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Brussels and London already have draft post-Brexit agreement
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The European Union and the United Kingdom have reached a historic agreement in principle for a political and economic partnership to take effect from 2021, reports Bloomberg. Details of the agreement are still being worked on, but everything indicates that the chaotic scenario of non-agreement will be avoided.

A political and economic partnership agreement is in the process of being the shoe gift sought on both sides of the Channel for this Christmas, but now it will still be necessary to wind the shoes to ensure that a final agreement is properly implemented in the short time available.

Bloomberg says, based on sources involved in the bilateral negotiation, that the European Union and the United Kingdom have already agreed on the draft of an agreement on the future relationship, which constitutes an agreement in principle for the post-Brexit period, with beginning on January 1st. At issue is a draft of about 2,000 pages that will regulate the political and commercial relationship between the two blocks.

The news agency’s information comes shortly after the Guardian advanced that a deal was about to be announced. For this morning, a meeting for Christmas Eve between the diplomatic representatives of the Member States to Brussels has been scheduled so that the ratification process can begin as soon as possible.

Thus, the 10-month process of difficult negotiation, punctuated by countless ups and downs and countless limit dates successively exceeded without an understanding being glimpsed, may be near the end.

While discussions at the technical level continue to overcome some points yet to be agreed – with fisheries and the guarantee of a level playing field in the single market -, a telephone conversation between Commission President Ursula von der Leyen is expected this afternoon. European Union, and British Prime Minister Boris Johnson. The expectation is that an agreement will be formally announced after that call.

BBC policy editor Laura Kuenssberg wrote in the meantime that although an agreement is now closer, it has not yet been “signed or sealed”, with Britain’s degree of compliance with EU competition rules still under discussion. the level of European access to the UK’s territorial waters.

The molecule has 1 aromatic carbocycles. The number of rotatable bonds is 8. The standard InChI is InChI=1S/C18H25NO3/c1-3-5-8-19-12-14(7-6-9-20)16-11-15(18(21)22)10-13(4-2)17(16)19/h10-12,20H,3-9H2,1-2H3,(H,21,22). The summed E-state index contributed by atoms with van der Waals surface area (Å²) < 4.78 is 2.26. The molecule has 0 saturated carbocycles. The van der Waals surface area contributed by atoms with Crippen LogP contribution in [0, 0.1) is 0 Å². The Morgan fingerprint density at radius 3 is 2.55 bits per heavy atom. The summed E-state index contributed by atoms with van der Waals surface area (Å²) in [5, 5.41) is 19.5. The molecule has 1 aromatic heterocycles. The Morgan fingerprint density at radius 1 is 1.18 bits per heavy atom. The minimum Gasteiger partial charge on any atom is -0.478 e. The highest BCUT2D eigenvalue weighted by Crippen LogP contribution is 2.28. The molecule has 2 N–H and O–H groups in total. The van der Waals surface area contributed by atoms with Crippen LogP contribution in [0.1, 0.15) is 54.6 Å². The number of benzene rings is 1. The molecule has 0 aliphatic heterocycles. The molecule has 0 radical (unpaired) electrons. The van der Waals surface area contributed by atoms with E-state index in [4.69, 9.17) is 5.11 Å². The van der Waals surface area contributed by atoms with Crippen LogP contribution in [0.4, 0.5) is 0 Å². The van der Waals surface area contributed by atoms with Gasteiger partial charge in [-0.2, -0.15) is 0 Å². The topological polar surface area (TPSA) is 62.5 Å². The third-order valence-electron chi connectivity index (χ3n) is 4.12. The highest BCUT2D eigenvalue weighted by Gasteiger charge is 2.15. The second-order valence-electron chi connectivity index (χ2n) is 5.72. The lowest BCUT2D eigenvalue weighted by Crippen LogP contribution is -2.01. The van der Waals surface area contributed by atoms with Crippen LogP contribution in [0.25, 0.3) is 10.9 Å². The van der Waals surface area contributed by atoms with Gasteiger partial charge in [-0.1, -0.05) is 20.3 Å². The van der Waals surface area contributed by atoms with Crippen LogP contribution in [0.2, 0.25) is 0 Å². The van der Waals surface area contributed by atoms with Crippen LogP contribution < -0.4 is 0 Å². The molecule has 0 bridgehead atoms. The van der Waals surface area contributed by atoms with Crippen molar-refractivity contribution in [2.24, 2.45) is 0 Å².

Apparently decisive for the advances achieved in the last few hours, Von der Leyen decided, who took the reins of the negotiation directly with Boris Johnson, giving greater political weight to a dialogue blocked by technical issues that could only have a political solution. The leader of the EU executive body and the Prime Minister of the United Kingdom have maintained regular contact over the past 72 hours.

If an agreement is confirmed, the ratification process will have to start urgently. The European Parliament has scheduled an extraordinary plenary session for 28 December, an appointment made to prevent a delay in the discussions, as it turned out. However, time is running out and it will be difficult not only to ensure ratification (the national parliaments of the 27 Member States need to scrutinize) an eventual agreement but also to ensure that MEPs are in a position to vote on it as early as next week.

Therefore, in order to avoid a scenario called precipice, it may be necessary to find conditions so that a partnership agreement that may be formalized can be applied provisionally from next January 1, after the end of the transition period defined to give stability to bilateral relations between the British withdrawal from the Union, on 31 January, and the definition of a post-Brexit agreement.

This is because, at the start of 2021, the United Kingdom is no longer integrated into the single market and the customs union, so exchanges between the two blocks are now regulated by the rules of the World Trade Organization (WTO), whatever happens, would generate distortions with the application of customs tariffs and customs controls.

This would necessarily result in stockouts and, for example, endless lines of trucks like those seen in recent days due to the blockade imposed by several European countries on the transport of goods and passengers from the United Kingdom.

Christmas helping and fishing complicating

The exhaustion caused by nearly 10 months of a troubled negotiation coupled with the proximity of Christmas and the intention of the players to spend the Christmas season without the scenario of a non-agreement hovering, also helped to the apparent loosening of the knot.

This morning, the Financial Times quoted a source from the British executive who said he believed in a deal this Wednesday, considering that “there is nothing impossible” and that, at this point, all members of the negotiation teams wanted to “go home” and spend a restful Christmas.

The issue of fisheries has been hampering above all. The United Kingdom intends to regain control over its territorial waters after 1 January and retain a significant share of the fish caught there by Community vessels and greater than that provided for in the current quota system. The European bloc wants the new system to be implemented gradually and over a long period of time, ensuring significant access to British waters. France, Denmark, and Spain are among the Member States with the greatest interest in this matter.

The other major obstacle concerns fair rules in the single market, the so-called “level playing field”. To prevent unfair competition, the Union wants the United Kingdom to be bound to monitor the European bloc’s adoption of environmental or labor rules, but London counters that this calls into question the sovereignty that the Brexit referendum sought to regain.

Source: Jornal de Negócios

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